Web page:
delicata squash soup (A Chow Life)
cabbage salad with apples & pecans (Bon Appetit)

I’ve never been interested in any of those “cleanses”, where you eat nothing, or maybe just special concoction fruit or veggie smoothies, for days on end. I will admit, however, come the day after Christmas, I usually feel ready to abandon the heavy, rich gruyere & cream, bacon & beef, and pies & yule logs. (Although I believe every last bite of the eggnog cream pie that is rumored to be in attendance at one holiday gathering will be worth it!) The delicata squash soup recipe I inherited from my sister-in-law, who swears by its rich faux creaminess; it has zero cream and just a touch of butter. Just what I’m looking for as a post-holiday re-entry! A small crumbling of blue cheese provides the magic! I’ll serve this cabbage apple salad, using just my darling little savoy cabbages, Hood River apples, dried Vincent Family cranberries, and some chopped Albina Brothers sweet & salty hazelnuts This dinner is a cleanse I can live with!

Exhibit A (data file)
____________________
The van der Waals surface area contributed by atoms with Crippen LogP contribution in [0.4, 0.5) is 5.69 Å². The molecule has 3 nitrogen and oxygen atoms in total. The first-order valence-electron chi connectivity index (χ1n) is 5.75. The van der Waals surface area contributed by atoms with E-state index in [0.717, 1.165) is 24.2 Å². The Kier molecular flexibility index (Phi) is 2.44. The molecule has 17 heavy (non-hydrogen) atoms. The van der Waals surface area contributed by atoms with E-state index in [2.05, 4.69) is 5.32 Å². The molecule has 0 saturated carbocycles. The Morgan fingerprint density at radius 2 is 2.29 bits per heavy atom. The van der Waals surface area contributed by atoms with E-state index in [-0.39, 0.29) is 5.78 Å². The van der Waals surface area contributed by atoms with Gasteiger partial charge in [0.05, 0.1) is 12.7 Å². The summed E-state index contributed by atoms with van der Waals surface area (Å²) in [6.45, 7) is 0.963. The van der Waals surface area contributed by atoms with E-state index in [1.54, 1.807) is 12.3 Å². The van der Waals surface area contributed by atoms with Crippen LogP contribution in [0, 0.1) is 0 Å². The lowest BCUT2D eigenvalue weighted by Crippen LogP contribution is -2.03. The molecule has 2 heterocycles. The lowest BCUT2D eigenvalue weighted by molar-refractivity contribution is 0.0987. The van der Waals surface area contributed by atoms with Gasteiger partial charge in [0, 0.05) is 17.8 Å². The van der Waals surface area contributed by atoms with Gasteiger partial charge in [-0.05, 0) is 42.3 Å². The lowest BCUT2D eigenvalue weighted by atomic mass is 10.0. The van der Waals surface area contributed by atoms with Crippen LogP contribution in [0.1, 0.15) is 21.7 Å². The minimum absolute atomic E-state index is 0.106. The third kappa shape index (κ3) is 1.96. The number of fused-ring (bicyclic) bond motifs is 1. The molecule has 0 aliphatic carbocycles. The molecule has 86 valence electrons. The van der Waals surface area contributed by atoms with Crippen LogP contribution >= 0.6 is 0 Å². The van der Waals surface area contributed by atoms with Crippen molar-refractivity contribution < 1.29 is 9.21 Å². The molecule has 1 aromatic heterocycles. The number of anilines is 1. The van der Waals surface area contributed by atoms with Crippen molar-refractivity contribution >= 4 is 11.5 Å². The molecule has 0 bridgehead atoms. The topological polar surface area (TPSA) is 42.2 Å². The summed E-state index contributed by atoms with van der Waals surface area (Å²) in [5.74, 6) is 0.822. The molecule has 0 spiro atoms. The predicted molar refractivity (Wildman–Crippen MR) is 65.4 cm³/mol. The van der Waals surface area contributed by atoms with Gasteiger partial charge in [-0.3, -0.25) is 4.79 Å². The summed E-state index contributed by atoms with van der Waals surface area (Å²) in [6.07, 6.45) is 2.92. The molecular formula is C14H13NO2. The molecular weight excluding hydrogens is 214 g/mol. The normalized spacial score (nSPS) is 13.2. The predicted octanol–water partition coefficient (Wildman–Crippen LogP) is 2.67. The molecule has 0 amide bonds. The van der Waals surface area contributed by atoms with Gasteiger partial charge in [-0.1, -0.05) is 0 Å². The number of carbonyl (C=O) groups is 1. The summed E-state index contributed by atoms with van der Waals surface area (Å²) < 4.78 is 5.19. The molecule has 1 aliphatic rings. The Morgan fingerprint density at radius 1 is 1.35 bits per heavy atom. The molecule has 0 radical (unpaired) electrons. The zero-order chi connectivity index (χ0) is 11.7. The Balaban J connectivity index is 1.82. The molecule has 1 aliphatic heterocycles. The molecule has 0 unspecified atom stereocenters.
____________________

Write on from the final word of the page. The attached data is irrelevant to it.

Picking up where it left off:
“What the Kale?!?”

Don’t panic and get out the compost bin if all of the sudden you have a giant veggie delivery coming your way, and you still have a fridge full.  Here are a few suggestions for preserving the bounty!  (Soups and stews freeze wonderfully in those gallon zip lock freezer bags.)